Gregor was recently asked by leading law firm Harper Macleod LLP to share advice on building a personal brand for clients and employees. Here’s what he had to say…
People buy from people
During this time of flux, people will use this period of business interruption to reassess where and how they spend their money.
Regardless of whether or not you work for a respected company with a stellar reputation, it’s vital that the people within that organisation build their own personal brand.
In the past, we’ve heard people claim “PR” doesn’t work because their name was mentioned in one article and it didn’t lead to an avalanche of calls or social media doesn’t work because it didn’t produce a single enquiry. These things take time and reward patience. The more you show up and consistently deliver sustained storytelling on any platform, the more likely you are to begin to reap the rewards.
If everyone else is posting their team Zoom calls to demonstrate how they’re navigating the Covid-19 crisis, break through the white noise by doing something different. Posting what everyone else is doing is the easy thing to do, but if you think about what makes you different, what are you doing that nobody else is doing, that’s where you’ll make an impact.
Shout about success
In Scotland, we’re not very good at shouting about ourselves. If you let people know about the impact you’ve made for a client, then it’s likely there are many other people who would want a similar impact made for them. If you don’t tell them, who will? Showcase the success you’ve had and focus it on the type of work you want.
Borrow from the best
Make sure your social channels aren’t echo chambers. Cultivate a genuinely diverse group of connections across every platform and make use of any time spent scrolling by taking note of what resonates with you. How can you then tweak that in order to speak to your growing audience?
Don’t be constrained to one platform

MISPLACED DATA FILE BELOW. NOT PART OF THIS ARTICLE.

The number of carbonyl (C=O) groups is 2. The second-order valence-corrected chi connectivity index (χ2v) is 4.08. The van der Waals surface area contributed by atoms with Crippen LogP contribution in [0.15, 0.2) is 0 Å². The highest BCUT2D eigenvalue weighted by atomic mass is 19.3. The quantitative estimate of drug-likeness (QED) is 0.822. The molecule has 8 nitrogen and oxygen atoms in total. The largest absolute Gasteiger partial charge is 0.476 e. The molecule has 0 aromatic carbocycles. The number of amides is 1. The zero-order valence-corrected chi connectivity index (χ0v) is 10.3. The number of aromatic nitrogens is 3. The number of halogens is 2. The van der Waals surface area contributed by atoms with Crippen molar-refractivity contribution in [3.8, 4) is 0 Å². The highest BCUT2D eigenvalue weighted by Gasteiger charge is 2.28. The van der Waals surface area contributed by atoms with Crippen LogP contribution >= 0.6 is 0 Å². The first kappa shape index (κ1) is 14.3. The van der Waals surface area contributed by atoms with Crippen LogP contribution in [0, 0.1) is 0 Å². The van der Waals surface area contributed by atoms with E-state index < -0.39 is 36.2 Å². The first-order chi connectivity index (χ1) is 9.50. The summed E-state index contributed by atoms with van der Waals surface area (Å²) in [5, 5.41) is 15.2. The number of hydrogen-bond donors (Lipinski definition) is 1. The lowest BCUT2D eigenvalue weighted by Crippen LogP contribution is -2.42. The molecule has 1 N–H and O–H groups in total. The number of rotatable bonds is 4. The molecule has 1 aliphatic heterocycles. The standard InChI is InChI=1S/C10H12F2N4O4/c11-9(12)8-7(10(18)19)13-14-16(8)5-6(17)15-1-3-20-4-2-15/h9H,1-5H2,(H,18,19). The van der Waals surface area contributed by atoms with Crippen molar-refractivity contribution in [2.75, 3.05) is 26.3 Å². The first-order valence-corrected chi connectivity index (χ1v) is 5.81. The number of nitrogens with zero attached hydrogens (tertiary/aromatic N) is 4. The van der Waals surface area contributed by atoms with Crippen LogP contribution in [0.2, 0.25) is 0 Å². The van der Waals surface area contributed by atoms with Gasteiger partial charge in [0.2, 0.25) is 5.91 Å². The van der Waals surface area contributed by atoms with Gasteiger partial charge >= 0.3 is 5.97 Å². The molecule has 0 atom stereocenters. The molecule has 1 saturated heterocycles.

If your competitors are on LinkedIn, you should be on that channel, but the blend between work and life has never been more obvious than on social media. If you promote your personal brand across the social media landscape you will tap into different audiences and showcase different elements of your personality on each platform.
Your expertise is hugely valuable. For example, I’m not a lawyer, so the most simple pieces of legal advice will be valuable to me. When I then need a lawyer, I’m more likely to want to pay back the person who provided free, digestible advice on their channels. Become the go-to voice in your area by sharing your expertise on social media and by cultivating a network of journalists who will come to you for comment when they need expertise in your area.
Demonstrate your values
When you buy from someone who doesn’t represent your values, it causes friction. Showcase your values through the voluntary work you do, the clients you work with and your tone of voice. Think of your ideal client. That will say a lot about the values you already hold dear. Keep that dream client in mind with every decision you make and remain authentic above all else.
Your line of work may be viewed with a certain stereotype (don’t shoot the messenger, PR certainly is …). Let your authenticity shine through. If you’re warm, be warm, if you’re funny, be funny. Don’t be what you feel you should be. If you’re not funny, don’t try to be. It will cause friction. Be yourself and have faith that your authentic self is what people will want.
Five simple things you can do today:
- Just as you would if you were starting a company, determine your personal mission, values and purpose.
- Objectively look through your last year of posts on social media and ask yourself honestly, would I buy from this person?
- Create a spider diagram and break down all the issues on which you can speak with authority then match them up to topics currently in the news agenda.
- Look at someone you view as a competitor and analyse their public platforms. What can you learn from them and where is the opportunity?
- Spend half an hour scrolling through all your social channels. Take a note of anything that makes you stop and think and then break it down into themes.
After you do all that, you’ll have the basis of a strategy for designing your own personal brand.